Human Identity and Vocation

Days 5-8 in Around the Bible in Eighty Days

Text: Genesis 1:26-28

Who are we as human beings? What is our identity, and what is our responsibility and function on this earth?

The long history of spirituality, which is evident in today’s Western culture, has included a search for the authentic self. It seems we are constantly on a quest to discover our true selves and thereby embrace, if we can, our authentic identity as persons.

The story of God provided in Scripture identifies human beings as imagers of God. While the history of theology has often debated the particulars of this description, the general meaning is that human beings represent God within the creation as imitators of God. We are equipped to be Godlike and to work with God. There is not only a deep relational connection between God and humanity that is unique within the cosmos but human beings are partners (co-rulers, co-workers), junior partners to be sure, with God within the cosmos.

Our identity is a gift; it is a grace. We ought to receive it and welcome this dignity with which God has graced us. To resist this identity is to create dissonance with the creation, generate chaos within the God-human relationship, and break the bonds of community between ourselves and others, including the creation.

With our identity comes tremendous responsibility. Our vocation is summarized in some brief but rich language.

  • Fill the earth with other imagers who are the glory of God—the God who enjoys enriching the earth with more authentic representatives.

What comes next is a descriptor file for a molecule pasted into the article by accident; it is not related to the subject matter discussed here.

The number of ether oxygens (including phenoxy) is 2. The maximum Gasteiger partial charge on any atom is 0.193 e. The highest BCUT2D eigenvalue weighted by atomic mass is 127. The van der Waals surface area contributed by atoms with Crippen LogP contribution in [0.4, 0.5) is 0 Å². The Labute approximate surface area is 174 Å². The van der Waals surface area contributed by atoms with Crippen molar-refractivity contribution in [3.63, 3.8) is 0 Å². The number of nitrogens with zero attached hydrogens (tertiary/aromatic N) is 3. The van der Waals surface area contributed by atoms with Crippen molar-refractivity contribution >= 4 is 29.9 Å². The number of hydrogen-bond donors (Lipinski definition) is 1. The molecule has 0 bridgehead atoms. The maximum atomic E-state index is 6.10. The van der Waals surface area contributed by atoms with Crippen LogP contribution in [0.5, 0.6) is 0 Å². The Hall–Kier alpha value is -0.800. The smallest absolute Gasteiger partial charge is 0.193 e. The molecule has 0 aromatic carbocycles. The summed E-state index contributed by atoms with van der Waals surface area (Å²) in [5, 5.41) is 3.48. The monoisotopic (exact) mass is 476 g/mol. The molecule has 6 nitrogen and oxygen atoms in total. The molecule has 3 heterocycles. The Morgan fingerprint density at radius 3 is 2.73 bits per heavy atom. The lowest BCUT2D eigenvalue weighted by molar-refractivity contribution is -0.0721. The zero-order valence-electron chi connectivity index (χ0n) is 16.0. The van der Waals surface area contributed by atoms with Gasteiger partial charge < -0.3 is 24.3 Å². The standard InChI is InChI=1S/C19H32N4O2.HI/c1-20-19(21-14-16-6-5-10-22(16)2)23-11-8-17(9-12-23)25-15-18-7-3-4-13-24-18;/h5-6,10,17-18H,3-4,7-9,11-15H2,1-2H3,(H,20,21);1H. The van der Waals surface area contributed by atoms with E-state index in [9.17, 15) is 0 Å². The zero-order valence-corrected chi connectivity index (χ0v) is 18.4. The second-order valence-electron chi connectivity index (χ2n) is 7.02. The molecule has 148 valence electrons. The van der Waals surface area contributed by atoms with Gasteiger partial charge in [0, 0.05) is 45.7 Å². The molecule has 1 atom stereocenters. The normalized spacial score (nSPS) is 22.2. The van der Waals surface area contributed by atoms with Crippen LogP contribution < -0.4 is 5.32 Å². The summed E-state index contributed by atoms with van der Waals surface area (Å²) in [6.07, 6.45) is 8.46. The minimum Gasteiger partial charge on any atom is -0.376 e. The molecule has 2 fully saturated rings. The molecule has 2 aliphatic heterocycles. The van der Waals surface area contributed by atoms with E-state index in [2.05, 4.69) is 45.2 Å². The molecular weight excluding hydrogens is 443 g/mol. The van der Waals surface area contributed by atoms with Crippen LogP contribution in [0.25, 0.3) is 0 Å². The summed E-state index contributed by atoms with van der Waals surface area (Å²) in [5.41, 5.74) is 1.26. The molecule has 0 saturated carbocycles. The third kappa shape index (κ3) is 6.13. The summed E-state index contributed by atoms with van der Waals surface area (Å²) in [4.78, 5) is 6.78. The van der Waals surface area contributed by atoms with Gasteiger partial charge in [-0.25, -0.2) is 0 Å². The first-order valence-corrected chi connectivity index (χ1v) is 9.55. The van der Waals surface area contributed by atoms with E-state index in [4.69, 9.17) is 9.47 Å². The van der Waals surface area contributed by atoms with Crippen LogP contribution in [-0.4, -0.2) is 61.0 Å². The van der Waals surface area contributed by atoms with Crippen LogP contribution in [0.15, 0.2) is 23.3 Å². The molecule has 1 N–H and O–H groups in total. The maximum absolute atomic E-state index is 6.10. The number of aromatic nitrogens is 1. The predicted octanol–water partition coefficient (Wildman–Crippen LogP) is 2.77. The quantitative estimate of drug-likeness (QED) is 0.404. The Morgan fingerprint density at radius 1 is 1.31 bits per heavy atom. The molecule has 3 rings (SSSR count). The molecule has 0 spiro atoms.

• Subdue the earth, which is to continue the process of overcoming the remaining chaos within the creation and thus co-participate in God’s continual ordering of the world.
  • Rule the earth with God as co-rulers, which invites us in the task of caring for God’s good creation like shepherds who care for their flocks.

Representing God, humanity partners with God in filling, subduing, and ruling. This is our human vocation; it is the task God has given to us and for which our identity qualifies us. In fact, some suggest that our vocation is our identity, that is, it is the image of God or how we image God.

Our vocation is the touchstone for thinking about how we pass our days upon the earth. Who are we? What are we invited to do? What does it mean to participate in the mission of God? What career should I pursue? How does my career participate in the mission of God and express my identity and vocation?

These are the sorts of identity and vocational questions human beings ask. It seems to me, at least in my own experience, we discover meaning and significance in life when we locate ourselves in the story of God. When we welcome the identity God has given us, pursue the life into which God has invited us, and embrace the vocation with which the story of God tasks us, we find our authentic selves. We find ourselves in the presence of God’s grace, mission, and community.

Leave a Reply